Nantahala Talc & Limestone Quarry
Swain County, North Carolina
November 4, 2006
Report by Mike Streeter

As the field trip leader for the Southern Appalachian Mineral Society (SAMS), I arranged a field trip to the Nantahala Talc & Limestone Quarry in Swain County. I generally like to conduct at least one field trip per year there, especially during the fall color season when the mornings are generally frosty but the afternoons are still warm - exactly as it turned out on this fine Saturday.

Since the large quarry can accommodate an army of rockhounds, I invited numerous other rockhounding clubs to join us. Besides a fine turnout of SAMS members, represented at the quarry that day were members of the Georgia Mineral Society, Western Piedmont Gem & Mineral Society, Rome Georgia Mineral Society, and the Knoxville Gem and Mineral Society. Ernie Carter and Madelyn Anderson with the Ozark Earth Science Club won the prize for the farthest traveled. They had contacted me to say that they had planned to use my book to rockhound in western North Carolina during the week prior to the field trip, so I invited them to join our group.

Although the quarry is perhaps best known for its banded pink, gray, green, yellow and tan marble, a wide variety of other rocks and minerals have been identified there, including aragonite, calcite, dolomite, quartz, travertine, talc, pyrite, and limonite after pyrite.

Soon after we arrived, parked and I gave a brief safety talk, everyone headed off in various directions to any of a number of benches in the quarry. While Jeff Deere, Don Henderson, Jim Flora and I took turns whacking away with sledges and chisels on some large boulders covered in travertine with aragonite and calcite pockets, Chrissy led a contingent to the upper reaches of the quarry to hunt for goodies. As is often the case, her "independent streak" payed off big time as you will see later in this report.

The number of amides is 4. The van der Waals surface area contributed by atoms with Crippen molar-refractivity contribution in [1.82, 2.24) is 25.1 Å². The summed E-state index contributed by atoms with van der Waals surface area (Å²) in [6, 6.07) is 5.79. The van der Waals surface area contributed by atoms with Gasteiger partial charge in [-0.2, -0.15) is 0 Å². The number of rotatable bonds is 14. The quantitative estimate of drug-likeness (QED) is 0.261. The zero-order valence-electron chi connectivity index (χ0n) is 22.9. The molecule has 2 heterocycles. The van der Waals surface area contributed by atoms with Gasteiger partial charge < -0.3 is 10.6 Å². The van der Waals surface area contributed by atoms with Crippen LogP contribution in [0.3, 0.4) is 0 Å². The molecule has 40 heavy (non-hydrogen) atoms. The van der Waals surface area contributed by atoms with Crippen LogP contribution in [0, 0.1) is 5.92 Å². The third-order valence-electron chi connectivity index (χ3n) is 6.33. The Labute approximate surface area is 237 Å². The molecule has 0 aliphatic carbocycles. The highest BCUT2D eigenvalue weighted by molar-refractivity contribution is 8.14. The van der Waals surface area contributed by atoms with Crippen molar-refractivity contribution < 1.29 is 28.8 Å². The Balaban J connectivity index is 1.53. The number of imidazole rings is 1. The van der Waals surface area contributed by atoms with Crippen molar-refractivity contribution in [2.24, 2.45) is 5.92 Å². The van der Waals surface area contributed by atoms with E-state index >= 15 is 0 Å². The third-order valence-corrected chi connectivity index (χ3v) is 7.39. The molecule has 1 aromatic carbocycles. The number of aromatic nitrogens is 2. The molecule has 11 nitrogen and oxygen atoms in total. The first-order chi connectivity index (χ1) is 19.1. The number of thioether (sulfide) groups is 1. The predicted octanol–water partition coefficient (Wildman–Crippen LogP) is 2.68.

After about an hour of banging away on our boulders, Chrissy hollered down to us from above telling us that we just had to get up there right away because she was finding some killer stuff. "Heard that before only to be unimpressed when I got there", I thought to myself, but I yelled back that I'd be right up. After all, Chrissy has proven time and again that she is quite the excellent "locator" of fine rocks and minerals, although she has occasionally gotten enthused about something that made me have to pretend excitement.

I drove up the steep quarry road, parked and made my way over to where Chrissy and others were banging away in a pile of jagged rocks and boulders. The quarry owner, Jack Herbert, told me blasting had taken place in the week prior to our field trip so there was plenty of new rock to sort through. Chrissy took me on a tour of what had excited her. There were huge boulders covered with thick and banded travertine and lined with unusual crystals and formations of what appeared to be calcite and aragonite on surfaces and within pockets. It soon became apparent that some sort of cave system had been exposed by blasting and the remnants of it were strewn over a large area near the top of the quarry. The following pictures show some of the material that we recovered.

Click on each specimen picture to enlarge